Green taxes and ideological barriers: re-framing the debate…

Why is it when green taxes are involved, or say a Green Investment Bank, it’s always “well, it will cost a lot”. If we look at this closer, “cost a lot” is purely boiled down to economic factors – there is a disregard for the cost that the current economic and business practices are resulting in for the environment. There is a disregard for the cost that these businesses do to many countries around the world, who when state their objections are even told to hop on their bike when trying to get water to be recognised as a human right!

An article in the Daily Mail (I know, climate deniers) highlights this quite well. Even though the paper has a strong right-wing skepticism around climate change – it is not atypical of many people’s views towards higher taxes for green policies. The Mail complains:

By 2020 the tax take from green levies will be roughly equivalent to total public spending in England on both the police and fire services, the figures show.

The environment, for me, is equally as important as the police and fire services. In fact, the police and fire services are indirectly and directly affected by environmental changes. Furthermore, there is nothing stopping the government if it chooses to implement more green taxes (which often looks doubtful) to modify the taxes so that they are more redistributive and target those who are most able to pay for them, and especially companies who often take little care on how their practices influence the local, national and international spheres.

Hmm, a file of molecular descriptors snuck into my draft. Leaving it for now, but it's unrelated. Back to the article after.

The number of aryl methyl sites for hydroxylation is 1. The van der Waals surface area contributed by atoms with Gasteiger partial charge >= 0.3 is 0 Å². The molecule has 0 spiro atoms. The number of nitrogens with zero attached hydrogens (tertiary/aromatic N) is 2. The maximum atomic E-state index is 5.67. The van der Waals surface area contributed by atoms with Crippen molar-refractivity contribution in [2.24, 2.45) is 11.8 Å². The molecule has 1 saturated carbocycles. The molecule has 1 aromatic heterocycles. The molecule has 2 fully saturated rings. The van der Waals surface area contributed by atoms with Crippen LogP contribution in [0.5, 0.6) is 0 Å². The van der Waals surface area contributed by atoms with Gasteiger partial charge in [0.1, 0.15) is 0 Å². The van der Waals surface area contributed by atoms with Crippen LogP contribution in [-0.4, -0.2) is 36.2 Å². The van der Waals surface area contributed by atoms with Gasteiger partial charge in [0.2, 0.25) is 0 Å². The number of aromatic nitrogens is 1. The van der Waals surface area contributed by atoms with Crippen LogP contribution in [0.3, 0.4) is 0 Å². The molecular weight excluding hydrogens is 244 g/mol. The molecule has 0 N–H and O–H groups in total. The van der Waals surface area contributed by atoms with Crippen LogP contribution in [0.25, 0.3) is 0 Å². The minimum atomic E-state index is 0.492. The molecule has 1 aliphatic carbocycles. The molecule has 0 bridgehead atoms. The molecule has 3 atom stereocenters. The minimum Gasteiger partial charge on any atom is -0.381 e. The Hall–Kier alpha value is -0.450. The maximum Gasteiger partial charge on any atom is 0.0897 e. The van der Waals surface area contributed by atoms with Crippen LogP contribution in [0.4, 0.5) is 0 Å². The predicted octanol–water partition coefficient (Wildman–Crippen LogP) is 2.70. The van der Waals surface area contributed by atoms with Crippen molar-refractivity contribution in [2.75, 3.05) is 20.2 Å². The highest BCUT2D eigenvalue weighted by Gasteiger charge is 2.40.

Green taxes need not be seen as a burden. They are necessary. It will also help check and balance company practices, which often operate within a moral vacuum. However, it is unfortunate how backwards the government seem to be going in regards to green issues. There needs to be better international policies so that the poorer countries are helped more in terms of their infrastructure and again – it is worrying to see the government u-turn most of its aid commitments.

It includes an abandonment to commitments such as improving water and education for developing countries. Both are really concerning, and have consequential links to other areas too. For example, education is one of the most important tools that can change a person’s life – with education, it can provide people with power and (related) knowledge. It can improve health, power relations (such as gender) and so much more. It’s an absolute disgrace that this can be seen as expendable due to obvious ideological assumptions of economic ‘necessity’.

There needs to be more concern on helping achieve a more sustainable, fair system – however, this can only happen if we stop equating policies that are intending to aid this as a waste of money, as something that will be a heavy inconvenient burden for the tax payer. It is just another one of those convenient lies, to undermine change to the neo liberal system and to make out that those progressives are only out there to construct some kind of oppressive state system that controls your lives.

Again, this is a lie – not all progressives want a massively powerful state system. There are many on the left who want state control for important areas, but for there to be more redistribution and local power – so that progressive aims are integrated within a civil liberty framework.

Only when we can break through these powerful but incorrect barriers, can we really start to change things.


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